The Federal Reserve is at face value a ruse: it is neither “federal” nor a “reserve”. The official reason it was created was to increase the elasticity of our economy in the wake of a cycle of downturns and recessions around the turn of the 20th century. Not long after the Fed took over, however, we fell into the Great Depression. Not long after that, we severed the dollar from its gold backing, which left the dollar with no tangible foundation and the Fed with little limitation for “elasticity”.
The evils that come from this “Pandora’s box” are discussed at length in G. Edward Griffin’s broadside attack on the Fed, The Creature from Jekyll Island, but Paul concisely exposes the way the Fed really works in the “Money: The Forbidden Issue in American Politics” chapter of his 2008 book, The Revolution: A Manifesto.
Paul believes the Federal Reserve is not only unconstitutional but also immoral due to its mechanisms for valuing and devaluing currency and, consequently, actively redistributing our society’s wealth on its own whims. As such, he believes it should be abolished.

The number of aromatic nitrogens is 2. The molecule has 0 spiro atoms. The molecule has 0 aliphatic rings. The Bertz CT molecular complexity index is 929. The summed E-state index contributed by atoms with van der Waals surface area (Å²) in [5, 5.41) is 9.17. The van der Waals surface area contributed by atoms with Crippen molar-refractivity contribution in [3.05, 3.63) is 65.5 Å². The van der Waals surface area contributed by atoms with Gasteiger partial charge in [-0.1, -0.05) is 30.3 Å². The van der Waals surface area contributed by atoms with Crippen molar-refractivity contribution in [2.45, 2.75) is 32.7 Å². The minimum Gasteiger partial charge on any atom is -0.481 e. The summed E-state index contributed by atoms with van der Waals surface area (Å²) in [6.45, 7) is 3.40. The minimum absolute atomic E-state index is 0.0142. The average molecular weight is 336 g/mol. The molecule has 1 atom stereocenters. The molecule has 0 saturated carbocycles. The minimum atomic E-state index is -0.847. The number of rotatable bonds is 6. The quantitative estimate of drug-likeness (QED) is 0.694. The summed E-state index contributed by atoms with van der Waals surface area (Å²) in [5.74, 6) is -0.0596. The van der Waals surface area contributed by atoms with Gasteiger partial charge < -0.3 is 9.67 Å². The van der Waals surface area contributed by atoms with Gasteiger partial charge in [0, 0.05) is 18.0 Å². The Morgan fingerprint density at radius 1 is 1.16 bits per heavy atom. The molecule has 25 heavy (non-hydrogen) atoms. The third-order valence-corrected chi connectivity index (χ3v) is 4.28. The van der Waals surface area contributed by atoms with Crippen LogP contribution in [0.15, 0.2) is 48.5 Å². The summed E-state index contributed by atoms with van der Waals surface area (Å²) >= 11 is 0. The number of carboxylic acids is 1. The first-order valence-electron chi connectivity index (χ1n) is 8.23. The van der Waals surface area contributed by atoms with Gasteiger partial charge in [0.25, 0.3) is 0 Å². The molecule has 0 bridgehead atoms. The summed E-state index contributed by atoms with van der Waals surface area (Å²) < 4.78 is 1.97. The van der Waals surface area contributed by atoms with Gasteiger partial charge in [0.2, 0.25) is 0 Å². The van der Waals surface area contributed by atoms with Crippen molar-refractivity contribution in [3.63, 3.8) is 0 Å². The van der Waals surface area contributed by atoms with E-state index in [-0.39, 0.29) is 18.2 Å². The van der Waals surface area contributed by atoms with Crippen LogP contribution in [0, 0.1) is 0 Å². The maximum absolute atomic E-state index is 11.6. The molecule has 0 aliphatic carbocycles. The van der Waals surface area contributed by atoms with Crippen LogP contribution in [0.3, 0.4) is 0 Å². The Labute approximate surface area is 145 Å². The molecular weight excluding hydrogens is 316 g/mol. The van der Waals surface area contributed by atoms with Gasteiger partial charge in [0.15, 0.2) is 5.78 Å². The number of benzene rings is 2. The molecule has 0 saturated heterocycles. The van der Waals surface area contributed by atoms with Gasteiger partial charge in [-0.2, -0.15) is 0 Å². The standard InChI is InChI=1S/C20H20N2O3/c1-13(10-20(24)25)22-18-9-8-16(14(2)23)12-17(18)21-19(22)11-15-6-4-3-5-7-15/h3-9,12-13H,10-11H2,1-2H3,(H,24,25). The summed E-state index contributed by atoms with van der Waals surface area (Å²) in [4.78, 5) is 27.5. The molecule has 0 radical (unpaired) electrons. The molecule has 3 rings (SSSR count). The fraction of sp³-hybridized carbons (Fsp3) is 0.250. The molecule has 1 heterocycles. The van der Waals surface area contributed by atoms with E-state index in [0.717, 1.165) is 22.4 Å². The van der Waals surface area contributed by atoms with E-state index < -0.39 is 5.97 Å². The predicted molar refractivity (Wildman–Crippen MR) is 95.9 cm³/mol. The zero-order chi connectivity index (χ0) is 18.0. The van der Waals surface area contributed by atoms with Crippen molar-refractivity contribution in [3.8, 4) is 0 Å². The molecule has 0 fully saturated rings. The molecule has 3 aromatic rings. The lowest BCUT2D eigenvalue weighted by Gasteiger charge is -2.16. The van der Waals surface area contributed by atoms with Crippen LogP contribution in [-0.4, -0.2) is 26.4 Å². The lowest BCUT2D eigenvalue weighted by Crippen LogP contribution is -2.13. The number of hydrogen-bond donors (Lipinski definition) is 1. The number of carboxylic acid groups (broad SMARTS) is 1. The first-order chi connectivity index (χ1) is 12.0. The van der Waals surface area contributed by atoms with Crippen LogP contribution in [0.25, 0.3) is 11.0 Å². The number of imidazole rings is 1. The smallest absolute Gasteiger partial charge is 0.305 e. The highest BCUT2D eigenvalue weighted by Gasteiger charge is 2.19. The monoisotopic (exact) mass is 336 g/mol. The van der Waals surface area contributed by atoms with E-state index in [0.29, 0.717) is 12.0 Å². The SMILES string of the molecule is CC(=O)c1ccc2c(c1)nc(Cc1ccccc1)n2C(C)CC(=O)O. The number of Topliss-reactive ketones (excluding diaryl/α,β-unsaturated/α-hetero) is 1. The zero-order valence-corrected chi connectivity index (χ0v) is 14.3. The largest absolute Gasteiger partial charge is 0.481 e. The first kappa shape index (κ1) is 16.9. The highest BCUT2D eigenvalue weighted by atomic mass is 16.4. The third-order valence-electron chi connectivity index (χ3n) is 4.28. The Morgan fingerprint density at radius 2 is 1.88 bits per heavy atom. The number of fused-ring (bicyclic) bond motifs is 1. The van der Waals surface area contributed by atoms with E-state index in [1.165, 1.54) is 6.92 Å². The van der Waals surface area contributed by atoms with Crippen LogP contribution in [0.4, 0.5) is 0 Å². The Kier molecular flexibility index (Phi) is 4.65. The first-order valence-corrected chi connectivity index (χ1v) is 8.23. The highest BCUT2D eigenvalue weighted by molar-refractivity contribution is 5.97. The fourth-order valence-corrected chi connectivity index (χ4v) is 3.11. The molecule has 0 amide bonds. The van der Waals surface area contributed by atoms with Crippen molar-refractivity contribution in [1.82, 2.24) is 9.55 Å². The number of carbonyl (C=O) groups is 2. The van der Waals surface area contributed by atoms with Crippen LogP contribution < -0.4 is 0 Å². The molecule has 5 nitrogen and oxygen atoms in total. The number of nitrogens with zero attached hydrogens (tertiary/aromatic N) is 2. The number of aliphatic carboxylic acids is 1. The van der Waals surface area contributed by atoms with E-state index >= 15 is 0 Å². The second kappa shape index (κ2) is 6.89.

In 2008, Paul was ridiculed for his views on the Fed. In a mild glimmer of progress (or sanity), those who called him nuts back then now only call consider his position extreme.
Clearly I could go on, because there are so many fundamental issues that our nation needs a different perspective on; whether Paul offers the perspective that’s needed is up to each voter to decide. I have tried to hit examples of Paul’s overarching philosophy, which faithfully adheres to the Constitution as a living document in a time when his fellow candidates seem to treat it only as a burden of convenience. I can only hope voters make their decisions based on a true principled stand and not the popular choice.